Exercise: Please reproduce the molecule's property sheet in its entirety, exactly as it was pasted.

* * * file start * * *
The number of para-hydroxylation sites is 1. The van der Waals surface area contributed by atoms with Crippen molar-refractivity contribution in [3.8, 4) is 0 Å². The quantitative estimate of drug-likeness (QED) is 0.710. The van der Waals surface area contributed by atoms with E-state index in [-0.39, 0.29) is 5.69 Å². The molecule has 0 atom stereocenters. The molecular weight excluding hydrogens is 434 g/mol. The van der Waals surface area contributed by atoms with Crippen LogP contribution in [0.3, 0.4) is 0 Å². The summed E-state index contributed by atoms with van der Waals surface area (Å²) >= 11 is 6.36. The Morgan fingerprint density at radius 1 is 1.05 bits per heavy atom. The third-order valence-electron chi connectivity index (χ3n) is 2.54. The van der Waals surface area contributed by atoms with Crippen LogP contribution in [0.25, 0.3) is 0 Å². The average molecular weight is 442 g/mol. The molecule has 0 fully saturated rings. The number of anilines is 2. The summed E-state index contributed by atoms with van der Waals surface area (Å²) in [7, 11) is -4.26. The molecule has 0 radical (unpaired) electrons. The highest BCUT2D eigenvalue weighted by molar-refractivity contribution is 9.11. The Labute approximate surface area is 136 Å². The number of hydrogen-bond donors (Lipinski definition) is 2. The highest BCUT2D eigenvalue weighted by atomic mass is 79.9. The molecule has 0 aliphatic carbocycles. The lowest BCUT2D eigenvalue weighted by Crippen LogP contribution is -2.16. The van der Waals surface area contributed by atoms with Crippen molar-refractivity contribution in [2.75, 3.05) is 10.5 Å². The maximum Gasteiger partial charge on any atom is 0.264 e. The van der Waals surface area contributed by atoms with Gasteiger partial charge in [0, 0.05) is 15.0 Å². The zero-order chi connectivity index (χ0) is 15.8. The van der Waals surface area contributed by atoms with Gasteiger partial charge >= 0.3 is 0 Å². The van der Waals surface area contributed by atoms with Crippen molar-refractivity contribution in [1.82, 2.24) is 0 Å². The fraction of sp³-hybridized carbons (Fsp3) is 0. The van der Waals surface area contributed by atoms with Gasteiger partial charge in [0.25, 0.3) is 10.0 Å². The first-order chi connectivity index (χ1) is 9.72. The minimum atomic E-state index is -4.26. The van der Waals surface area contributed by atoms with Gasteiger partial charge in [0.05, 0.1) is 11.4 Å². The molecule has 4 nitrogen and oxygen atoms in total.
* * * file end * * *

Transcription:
The number of para-hydroxylation sites is 1. The van der Waals surface area contributed by atoms with Crippen molar-refractivity contribution in [3.8, 4) is 0 Å². The quantitative estimate of drug-likeness (QED) is 0.710. The van der Waals surface area contributed by atoms with E-state index in [-0.39, 0.29) is 5.69 Å². The molecule has 0 atom stereocenters. The molecular weight excluding hydrogens is 434 g/mol. The van der Waals surface area contributed by atoms with Crippen LogP contribution in [0.3, 0.4) is 0 Å². The summed E-state index contributed by atoms with van der Waals surface area (Å²) >= 11 is 6.36. The Morgan fingerprint density at radius 1 is 1.05 bits per heavy atom. The third-order valence-electron chi connectivity index (χ3n) is 2.54. The van der Waals surface area contributed by atoms with Crippen LogP contribution in [0.25, 0.3) is 0 Å². The average molecular weight is 442 g/mol. The molecule has 0 fully saturated rings. The number of anilines is 2. The summed E-state index contributed by atoms with van der Waals surface area (Å²) in [7, 11) is -4.26. The molecule has 0 radical (unpaired) electrons. The highest BCUT2D eigenvalue weighted by molar-refractivity contribution is 9.11. The Labute approximate surface area is 136 Å². The number of hydrogen-bond donors (Lipinski definition) is 2. The highest BCUT2D eigenvalue weighted by atomic mass is 79.9. The molecule has 0 aliphatic carbocycles. The lowest BCUT2D eigenvalue weighted by Crippen LogP contribution is -2.16. The van der Waals surface area contributed by atoms with Crippen molar-refractivity contribution in [2.75, 3.05) is 10.5 Å². The maximum Gasteiger partial charge on any atom is 0.264 e. The van der Waals surface area contributed by atoms with Gasteiger partial charge in [0, 0.05) is 15.0 Å². The zero-order chi connectivity index (χ0) is 15.8. The van der Waals surface area contributed by atoms with Gasteiger partial charge >= 0.3 is 0 Å². The van der Waals surface area contributed by atoms with Crippen molar-refractivity contribution in [1.82, 2.24) is 0 Å². The fraction of sp³-hybridized carbons (Fsp3) is 0. The van der Waals surface area contributed by atoms with Gasteiger partial charge in [0.25, 0.3) is 10.0 Å². The first-order chi connectivity index (χ1) is 9.72. The minimum atomic E-state index is -4.26. The van der Waals surface area contributed by atoms with Gasteiger partial charge in [0.05, 0.1) is 11.4 Å². The molecule has 4 nitrogen and oxygen atoms in total.